This blog was originally published on CREATe’s Research Blog Series
Project: Individual Creators
Investigator: Dr Smita Kheria, University of Edinburgh
What did your research aim to do?
The key aim of the research was to understand how, in a changing technological and socio-economic environment, copyright law trickles down and is played out in day-to-day creative practices. The research focussed on individual creators and their understandings of how copyright intersects with their careers, in particular how relevant or irrelevant it might be to them and whether or not it hinders or benefits their creative practice.
How did you do it?
In order to investigate the role of copyright across different creative disciplines an extensive study was initiated. Over 120 formal in-depth interviews were conducted with a range of writers, illustrators, composers, visual artists, and performers. The interviews were undertaken (and in conjunction with observations) at selected literary and arts events and festivals (for example: Edinburgh International Book Festival, Edinburgh Fringe, Ars Electronica, Transmediale, Future Everything, Go North!, FACT Liverpool and others), and informal conversations with various agents, managers, curators and arts organisations. Additionally, organisations that play an important role in representing creative practitioners, such as the Association of Illustrators, the Musicians’ Union, the Scottish Artists Union, and the Society of Authors in Scotland, were consulted.
What are your key findings?
Copyright underpins the professional practices of a range of individual creators and many see it as valuable both economically (through monetary reward) and personally (when aspects such as reputation, attribution and ownership are viewed as important). In a precarious professional environment, where individual creative careers are portfolio-based, copyright continues to have a useful role. At the same time copyright is not always viewed as optimally configured when it can, in certain instances, restrict creative pursuits or fail to serve professional creators’ interests.
Creators’ relationships with copyright are complex and cannot be understood in economic terms alone. The value and utility of copyright, to an individual creator, is dependent on a number of factors; such as the nature of the creative practice, associated sources of earnings, awareness and understanding of copyright as applied to one’s practice, philosophical or political disposition. For instance, one common presumption is that copyright is only valuable to those creators that exploit their creations for monetary reward. However, my findings indicate that creators’ ability to exclude others through copyright is also valuable and it is perceived to be beneficial for several reasons, even by creators who don’t often, or perhaps never, exploit copyright.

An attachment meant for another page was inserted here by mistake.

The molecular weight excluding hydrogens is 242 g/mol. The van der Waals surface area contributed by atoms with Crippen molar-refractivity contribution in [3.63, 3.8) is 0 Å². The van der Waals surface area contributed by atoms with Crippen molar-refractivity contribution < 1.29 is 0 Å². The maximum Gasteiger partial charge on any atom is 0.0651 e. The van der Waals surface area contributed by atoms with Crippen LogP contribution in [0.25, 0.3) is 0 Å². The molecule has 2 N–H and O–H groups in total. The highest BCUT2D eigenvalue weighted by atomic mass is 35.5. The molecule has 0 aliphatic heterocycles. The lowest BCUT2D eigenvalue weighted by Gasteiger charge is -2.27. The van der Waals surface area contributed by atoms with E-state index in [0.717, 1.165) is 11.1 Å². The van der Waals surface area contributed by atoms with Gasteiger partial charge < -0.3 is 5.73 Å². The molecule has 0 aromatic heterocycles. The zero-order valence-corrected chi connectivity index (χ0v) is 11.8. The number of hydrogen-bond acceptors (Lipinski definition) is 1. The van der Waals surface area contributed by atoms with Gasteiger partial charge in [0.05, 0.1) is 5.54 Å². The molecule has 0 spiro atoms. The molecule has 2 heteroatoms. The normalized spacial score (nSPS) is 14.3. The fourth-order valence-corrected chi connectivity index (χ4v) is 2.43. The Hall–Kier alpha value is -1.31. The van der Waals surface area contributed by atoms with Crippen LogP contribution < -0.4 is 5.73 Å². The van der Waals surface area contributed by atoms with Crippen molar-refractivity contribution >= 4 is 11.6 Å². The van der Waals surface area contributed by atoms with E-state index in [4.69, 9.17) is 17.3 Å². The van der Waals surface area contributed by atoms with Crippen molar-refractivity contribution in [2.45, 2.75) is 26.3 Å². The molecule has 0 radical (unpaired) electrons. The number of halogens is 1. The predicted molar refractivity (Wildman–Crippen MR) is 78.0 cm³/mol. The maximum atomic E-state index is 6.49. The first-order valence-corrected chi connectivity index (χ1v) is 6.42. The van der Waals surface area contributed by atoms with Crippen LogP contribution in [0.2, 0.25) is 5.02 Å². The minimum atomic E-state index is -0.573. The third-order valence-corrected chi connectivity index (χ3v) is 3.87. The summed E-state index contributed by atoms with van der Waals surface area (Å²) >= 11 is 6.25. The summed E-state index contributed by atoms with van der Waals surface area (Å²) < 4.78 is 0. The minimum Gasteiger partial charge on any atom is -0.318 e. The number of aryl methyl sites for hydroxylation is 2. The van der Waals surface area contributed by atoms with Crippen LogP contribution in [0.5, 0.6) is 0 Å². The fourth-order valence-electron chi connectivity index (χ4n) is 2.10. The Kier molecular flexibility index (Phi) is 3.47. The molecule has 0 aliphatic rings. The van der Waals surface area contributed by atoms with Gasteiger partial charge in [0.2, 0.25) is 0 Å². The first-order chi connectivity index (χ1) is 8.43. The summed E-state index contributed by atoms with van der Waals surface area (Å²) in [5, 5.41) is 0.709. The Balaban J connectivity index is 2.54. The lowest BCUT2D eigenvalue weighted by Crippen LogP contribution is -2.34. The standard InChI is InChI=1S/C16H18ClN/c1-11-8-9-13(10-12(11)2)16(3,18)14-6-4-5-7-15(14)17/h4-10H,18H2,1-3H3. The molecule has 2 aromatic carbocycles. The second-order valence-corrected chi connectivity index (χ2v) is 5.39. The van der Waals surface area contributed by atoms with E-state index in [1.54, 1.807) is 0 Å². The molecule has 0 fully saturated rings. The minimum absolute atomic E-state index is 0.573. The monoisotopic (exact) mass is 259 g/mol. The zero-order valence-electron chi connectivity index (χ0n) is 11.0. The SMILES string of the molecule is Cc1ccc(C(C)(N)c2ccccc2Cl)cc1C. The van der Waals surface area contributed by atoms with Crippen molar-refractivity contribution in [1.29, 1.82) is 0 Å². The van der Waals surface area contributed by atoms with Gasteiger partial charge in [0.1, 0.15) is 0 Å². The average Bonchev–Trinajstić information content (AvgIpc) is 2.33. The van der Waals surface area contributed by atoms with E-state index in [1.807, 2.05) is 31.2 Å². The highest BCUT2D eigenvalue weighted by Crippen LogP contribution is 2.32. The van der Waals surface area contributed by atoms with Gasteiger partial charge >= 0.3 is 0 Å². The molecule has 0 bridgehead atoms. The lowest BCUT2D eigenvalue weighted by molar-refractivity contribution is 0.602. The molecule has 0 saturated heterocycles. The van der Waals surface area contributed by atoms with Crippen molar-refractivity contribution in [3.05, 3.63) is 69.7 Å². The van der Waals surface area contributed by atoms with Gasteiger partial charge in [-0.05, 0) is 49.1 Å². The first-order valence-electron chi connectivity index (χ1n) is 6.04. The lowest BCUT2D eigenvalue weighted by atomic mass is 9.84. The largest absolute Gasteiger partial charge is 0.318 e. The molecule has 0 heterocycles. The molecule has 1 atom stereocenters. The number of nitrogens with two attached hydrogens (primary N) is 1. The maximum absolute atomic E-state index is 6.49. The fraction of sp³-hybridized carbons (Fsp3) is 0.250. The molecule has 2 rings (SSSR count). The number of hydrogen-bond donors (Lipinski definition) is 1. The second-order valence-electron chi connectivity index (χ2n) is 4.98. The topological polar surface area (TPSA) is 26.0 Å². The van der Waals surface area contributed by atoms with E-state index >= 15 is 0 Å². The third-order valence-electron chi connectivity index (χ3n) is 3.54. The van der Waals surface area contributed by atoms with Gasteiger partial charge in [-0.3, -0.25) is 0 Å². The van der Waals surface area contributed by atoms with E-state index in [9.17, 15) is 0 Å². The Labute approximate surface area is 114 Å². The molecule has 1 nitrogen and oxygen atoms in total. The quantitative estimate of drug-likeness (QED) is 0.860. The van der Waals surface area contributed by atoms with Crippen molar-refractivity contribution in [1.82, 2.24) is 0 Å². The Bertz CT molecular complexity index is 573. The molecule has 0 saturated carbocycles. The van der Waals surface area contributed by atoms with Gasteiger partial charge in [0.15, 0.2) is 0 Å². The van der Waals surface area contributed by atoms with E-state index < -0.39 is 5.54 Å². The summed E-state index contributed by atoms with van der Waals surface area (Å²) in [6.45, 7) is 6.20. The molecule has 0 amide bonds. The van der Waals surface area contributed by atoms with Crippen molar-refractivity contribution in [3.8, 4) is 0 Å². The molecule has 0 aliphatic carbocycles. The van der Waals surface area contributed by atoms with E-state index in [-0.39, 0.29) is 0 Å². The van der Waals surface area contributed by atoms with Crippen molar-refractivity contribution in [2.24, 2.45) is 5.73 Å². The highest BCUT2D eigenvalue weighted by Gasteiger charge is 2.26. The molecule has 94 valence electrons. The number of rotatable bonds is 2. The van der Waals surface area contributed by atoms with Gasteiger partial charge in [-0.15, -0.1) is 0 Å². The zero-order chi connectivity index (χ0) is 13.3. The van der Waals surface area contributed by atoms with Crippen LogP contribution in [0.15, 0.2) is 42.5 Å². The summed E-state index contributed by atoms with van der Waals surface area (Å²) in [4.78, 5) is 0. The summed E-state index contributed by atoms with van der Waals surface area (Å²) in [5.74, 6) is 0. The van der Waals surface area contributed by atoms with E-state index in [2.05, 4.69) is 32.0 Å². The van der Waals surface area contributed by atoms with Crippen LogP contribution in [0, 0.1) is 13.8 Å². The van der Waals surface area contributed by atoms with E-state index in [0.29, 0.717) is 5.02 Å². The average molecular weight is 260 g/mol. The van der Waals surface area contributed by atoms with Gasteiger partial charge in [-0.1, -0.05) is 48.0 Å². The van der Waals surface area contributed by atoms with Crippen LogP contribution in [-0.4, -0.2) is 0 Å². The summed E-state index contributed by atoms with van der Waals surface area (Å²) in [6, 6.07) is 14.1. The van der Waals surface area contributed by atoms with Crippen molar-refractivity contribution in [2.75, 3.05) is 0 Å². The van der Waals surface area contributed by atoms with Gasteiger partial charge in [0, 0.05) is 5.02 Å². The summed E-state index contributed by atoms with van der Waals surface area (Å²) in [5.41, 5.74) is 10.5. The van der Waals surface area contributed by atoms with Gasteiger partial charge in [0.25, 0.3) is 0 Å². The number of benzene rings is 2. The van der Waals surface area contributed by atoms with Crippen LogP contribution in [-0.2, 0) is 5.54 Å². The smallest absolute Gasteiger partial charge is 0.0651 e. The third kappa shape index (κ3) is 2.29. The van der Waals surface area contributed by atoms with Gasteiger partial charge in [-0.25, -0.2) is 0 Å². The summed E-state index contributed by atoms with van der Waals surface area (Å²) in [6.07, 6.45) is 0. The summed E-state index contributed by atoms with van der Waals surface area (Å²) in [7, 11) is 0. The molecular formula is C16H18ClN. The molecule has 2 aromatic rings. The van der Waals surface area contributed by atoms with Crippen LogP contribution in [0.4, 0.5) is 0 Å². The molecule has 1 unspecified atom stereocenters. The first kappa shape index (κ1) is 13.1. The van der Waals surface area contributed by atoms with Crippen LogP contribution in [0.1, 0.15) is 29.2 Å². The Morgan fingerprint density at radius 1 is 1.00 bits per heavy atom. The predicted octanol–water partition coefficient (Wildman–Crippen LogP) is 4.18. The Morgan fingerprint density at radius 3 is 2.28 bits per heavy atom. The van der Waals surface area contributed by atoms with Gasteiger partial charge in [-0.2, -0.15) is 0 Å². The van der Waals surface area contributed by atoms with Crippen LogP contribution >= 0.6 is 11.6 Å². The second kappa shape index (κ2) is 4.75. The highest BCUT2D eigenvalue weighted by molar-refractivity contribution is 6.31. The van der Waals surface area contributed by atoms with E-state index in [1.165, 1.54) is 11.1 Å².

What impact has your work had so far/what impact do you anticipate it will have?
A cursory look at popular media demonstrates that not only is copyright protection highly controversial but it is also an issue that polarises opinion. My work will contribute to dispelling various myths and misgivings that have come to be associated with the role of copyright in the working lives of creative practitioners. Recently, I took my findings to the largest arts festival in the world in order to engage the general public on the role of copyright in the lives of creatives. My spoken word show at 2017 Edinburgh Fringe (via Beltane Public Engagement Network’s Cabaret of Dangerous Ideas), used entertainment and story-telling to deconstruct notable copyright controversies while sharing narratives of individual creators’ lived experiences. I also took my findings to local creative practitioners in Edinburgh at the Creatives Mean Business initiative by Creative Edinburgh.
My work is relevant to policy discussions on how copyright can more effectively serve the interests of individual creators. At a meeting of the European Group of The International Federation of Musicians I drew on my findings to underline how the provisions in the proposed EU Directive on Copyright in the Digital Single Market can be recalibrated to properly and more positively affect the working lives of creators.
As a direct consequence of my research for this project I have collaborated with two music industry partners (British Academy of Songwriters, Composers & Authors and Music Managers Forum), and we successfully obtained an AHRC Creative Economies Studentship to evaluate whether the current legal framework is fit for purpose in rewarding musicians and music creators in the changing digital music consumption landscape.
How has your association with CREATe helped to take things forward?
It has provided opportunities for engaging with academics from different institutions on interdisciplinary research and for disseminating findings to both domestic and international audiences.